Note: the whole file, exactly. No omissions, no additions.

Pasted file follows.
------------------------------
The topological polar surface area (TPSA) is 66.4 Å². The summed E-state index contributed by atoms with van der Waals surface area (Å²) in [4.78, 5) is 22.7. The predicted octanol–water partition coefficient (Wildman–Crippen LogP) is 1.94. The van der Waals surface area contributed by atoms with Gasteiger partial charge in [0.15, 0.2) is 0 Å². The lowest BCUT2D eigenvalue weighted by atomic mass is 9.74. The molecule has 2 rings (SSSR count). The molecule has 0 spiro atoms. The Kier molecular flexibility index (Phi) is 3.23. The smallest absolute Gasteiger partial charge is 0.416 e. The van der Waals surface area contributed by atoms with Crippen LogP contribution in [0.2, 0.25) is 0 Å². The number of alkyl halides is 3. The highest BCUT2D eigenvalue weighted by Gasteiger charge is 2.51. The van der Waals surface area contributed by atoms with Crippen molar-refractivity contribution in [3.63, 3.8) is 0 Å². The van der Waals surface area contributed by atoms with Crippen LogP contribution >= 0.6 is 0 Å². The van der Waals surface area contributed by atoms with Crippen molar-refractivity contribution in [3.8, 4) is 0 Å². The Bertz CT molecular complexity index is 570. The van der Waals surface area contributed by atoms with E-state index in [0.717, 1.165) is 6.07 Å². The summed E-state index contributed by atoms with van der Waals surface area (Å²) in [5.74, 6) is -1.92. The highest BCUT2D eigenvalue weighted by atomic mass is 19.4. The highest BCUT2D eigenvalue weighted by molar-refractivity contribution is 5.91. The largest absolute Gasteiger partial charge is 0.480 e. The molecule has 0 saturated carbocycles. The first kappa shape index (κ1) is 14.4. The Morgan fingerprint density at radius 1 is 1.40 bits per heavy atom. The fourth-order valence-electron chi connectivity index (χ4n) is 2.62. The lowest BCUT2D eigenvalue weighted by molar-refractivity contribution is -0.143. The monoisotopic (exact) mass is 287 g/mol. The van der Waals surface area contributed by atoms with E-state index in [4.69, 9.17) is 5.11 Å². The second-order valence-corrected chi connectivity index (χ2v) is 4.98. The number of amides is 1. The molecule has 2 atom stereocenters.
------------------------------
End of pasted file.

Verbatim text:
The topological polar surface area (TPSA) is 66.4 Å². The summed E-state index contributed by atoms with van der Waals surface area (Å²) in [4.78, 5) is 22.7. The predicted octanol–water partition coefficient (Wildman–Crippen LogP) is 1.94. The van der Waals surface area contributed by atoms with Gasteiger partial charge in [0.15, 0.2) is 0 Å². The lowest BCUT2D eigenvalue weighted by atomic mass is 9.74. The molecule has 2 rings (SSSR count). The molecule has 0 spiro atoms. The Kier molecular flexibility index (Phi) is 3.23. The smallest absolute Gasteiger partial charge is 0.416 e. The van der Waals surface area contributed by atoms with Crippen LogP contribution in [0.2, 0.25) is 0 Å². The number of alkyl halides is 3. The highest BCUT2D eigenvalue weighted by Gasteiger charge is 2.51. The van der Waals surface area contributed by atoms with Crippen molar-refractivity contribution in [3.63, 3.8) is 0 Å². The van der Waals surface area contributed by atoms with Crippen LogP contribution >= 0.6 is 0 Å². The van der Waals surface area contributed by atoms with Crippen molar-refractivity contribution in [3.8, 4) is 0 Å². The Bertz CT molecular complexity index is 570. The van der Waals surface area contributed by atoms with E-state index in [0.717, 1.165) is 6.07 Å². The summed E-state index contributed by atoms with van der Waals surface area (Å²) in [5.74, 6) is -1.92. The highest BCUT2D eigenvalue weighted by atomic mass is 19.4. The highest BCUT2D eigenvalue weighted by molar-refractivity contribution is 5.91. The largest absolute Gasteiger partial charge is 0.480 e. The molecule has 0 saturated carbocycles. The first kappa shape index (κ1) is 14.4. The Morgan fingerprint density at radius 1 is 1.40 bits per heavy atom. The fourth-order valence-electron chi connectivity index (χ4n) is 2.62. The lowest BCUT2D eigenvalue weighted by molar-refractivity contribution is -0.143. The monoisotopic (exact) mass is 287 g/mol. The van der Waals surface area contributed by atoms with E-state index in [4.69, 9.17) is 5.11 Å². The second-order valence-corrected chi connectivity index (χ2v) is 4.98. The number of amides is 1. The molecule has 2 atom stereocenters.